Boris Said thought he had a top-five car before things went up in smoke. Tony “Smoke” Stewart, that is.
The road-course ringer brought in to get a good result for the No. 83 Red Bull Toyota on the 11-turn, 2.45-mile Watkins Glen circuit did exactly what he wanted to do for the first 65 laps in the Heluva Good! Sour Cream Dips race.
The plan was to stay in the top-10 and wait things out until the opportunity presented itself to push for the win. Unfortunately, Said’s day ended in the Armco barrier on the exit to Turn 1 after he was spun by Stewart.
"I guess he was just doing his deal and I was doing my deal and our deals collided." —Boris Said
Seconds earlier, the pair were side-by-side on the front straight, with Said on the inside as they approached Turn 1. Said had the advantage on the exit but pushed Stewart wide and across the rumble strips on the outside of the track, essentially running the No. 14 driver out of room.
Stewart showed his displeasure with the move by putting his right front fender into the No. 83 behind the driver’s door, sending Said spinning backwards into the barrier lining the outside of Turn 2. The impact crumpled the rear of the car and ripped half the trunk from the chassis.
“I was biding my time, just waiting for the end of the race to really go after it. Me and Tony Stewart — I guess he was just doing his deal and I was doing my deal and our deals collided,” he said.
“I didn't quite know he was there; I thought he filed in behind me. I'm a Tony Stewart fan and I'm not gonna bitch and moan about him or say anything bad. I don't know what I could have done different. Hopefully he can tell me what I did wrong because I don't think I did anything wrong.”
In the heat of the moment, Stewart had a different view: “That idiot tried to run us straight off the racetrack; I’m going to hold my line,” he radioed to his crew chief just after the incident.
Later, he explained how he saw things in less vivid language.
“I got to the left of him and I got through seven just fine, we got through one just fine and he just moved a little to the left there,” he said. “I have to stay on the road. I gave him room through two corners and never pinched him down. I don’t know if he didn’t know we were still there or if he thought he had more room. I couldn’t go any further left than I already was.”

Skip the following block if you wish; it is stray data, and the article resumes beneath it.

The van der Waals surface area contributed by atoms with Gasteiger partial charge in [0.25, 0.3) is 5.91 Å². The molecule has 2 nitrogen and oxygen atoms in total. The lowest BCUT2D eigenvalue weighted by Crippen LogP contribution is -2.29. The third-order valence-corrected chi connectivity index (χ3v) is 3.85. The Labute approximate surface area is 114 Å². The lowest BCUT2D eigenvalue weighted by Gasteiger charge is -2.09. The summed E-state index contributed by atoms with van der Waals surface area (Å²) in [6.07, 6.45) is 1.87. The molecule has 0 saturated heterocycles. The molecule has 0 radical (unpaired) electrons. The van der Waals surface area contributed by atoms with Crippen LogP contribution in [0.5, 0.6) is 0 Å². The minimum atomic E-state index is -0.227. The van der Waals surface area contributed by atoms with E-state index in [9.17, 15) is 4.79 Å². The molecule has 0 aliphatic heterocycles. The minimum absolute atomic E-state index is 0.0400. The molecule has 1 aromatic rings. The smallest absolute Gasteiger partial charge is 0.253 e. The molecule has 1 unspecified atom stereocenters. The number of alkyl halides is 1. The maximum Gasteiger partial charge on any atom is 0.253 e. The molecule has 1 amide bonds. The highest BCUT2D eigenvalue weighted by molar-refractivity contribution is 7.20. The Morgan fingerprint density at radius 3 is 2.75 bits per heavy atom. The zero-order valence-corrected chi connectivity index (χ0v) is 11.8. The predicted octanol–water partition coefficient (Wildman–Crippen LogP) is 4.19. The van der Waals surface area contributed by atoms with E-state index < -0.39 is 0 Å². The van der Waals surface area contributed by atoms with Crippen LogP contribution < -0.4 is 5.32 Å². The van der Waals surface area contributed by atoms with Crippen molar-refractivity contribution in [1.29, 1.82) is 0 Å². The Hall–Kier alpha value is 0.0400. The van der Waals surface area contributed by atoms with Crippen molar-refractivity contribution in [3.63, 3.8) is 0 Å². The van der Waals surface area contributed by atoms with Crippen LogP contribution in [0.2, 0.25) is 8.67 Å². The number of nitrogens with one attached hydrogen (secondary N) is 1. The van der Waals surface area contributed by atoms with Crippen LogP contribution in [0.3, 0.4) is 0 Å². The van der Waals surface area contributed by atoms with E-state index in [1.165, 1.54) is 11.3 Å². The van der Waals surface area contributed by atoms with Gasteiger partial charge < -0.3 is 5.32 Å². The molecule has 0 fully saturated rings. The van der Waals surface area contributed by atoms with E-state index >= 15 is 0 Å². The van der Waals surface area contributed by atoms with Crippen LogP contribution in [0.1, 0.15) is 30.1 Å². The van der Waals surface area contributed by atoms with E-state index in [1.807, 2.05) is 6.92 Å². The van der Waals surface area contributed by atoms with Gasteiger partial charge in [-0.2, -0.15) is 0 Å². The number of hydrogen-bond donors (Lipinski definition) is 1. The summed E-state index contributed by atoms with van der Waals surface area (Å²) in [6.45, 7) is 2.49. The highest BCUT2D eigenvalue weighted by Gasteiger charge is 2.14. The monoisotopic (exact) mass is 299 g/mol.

Said never got back out on track despite the No. 83 crew’s efforts to repair the damage, but he certainly enjoyed his time in the car, even if it ended earlier than he expected.
“Man, I sure had a good time driving these cars, it’s exciting racing and this track is so great. This Red Bull team is great; they gave me wings, but I didn't expect to be flying around in circles. I wanted to be flying around the winner's circle at the end of the race.” he said.
“It was a great opportunity for me to be in a top team. I'm just really sorry I disappointed the guys. The car was flying.”
If Said’s day was disappointing, Scott Speed’s could only be described as disastrous. After starting eighth, his day ended early with mechanical problems, taking him behind the wall before 20 laps had been run. He reported over the radio that it seemed like something broke in the car before he got a big vibration and the engine shut off.
With buckets of oil leaking from the engine, the Red Bull crew went to work to try to get him back into the race but his day was more or less done. He returned to the track about 20 laps later but stopped for good on lap 42. It was his first DNF in 24 starts going back to last November.
In the end, Speed completed just 28 of the 90 scheduled laps and finished dead last in 43rd. The result dropped Speed one spot in the points to 27th overall.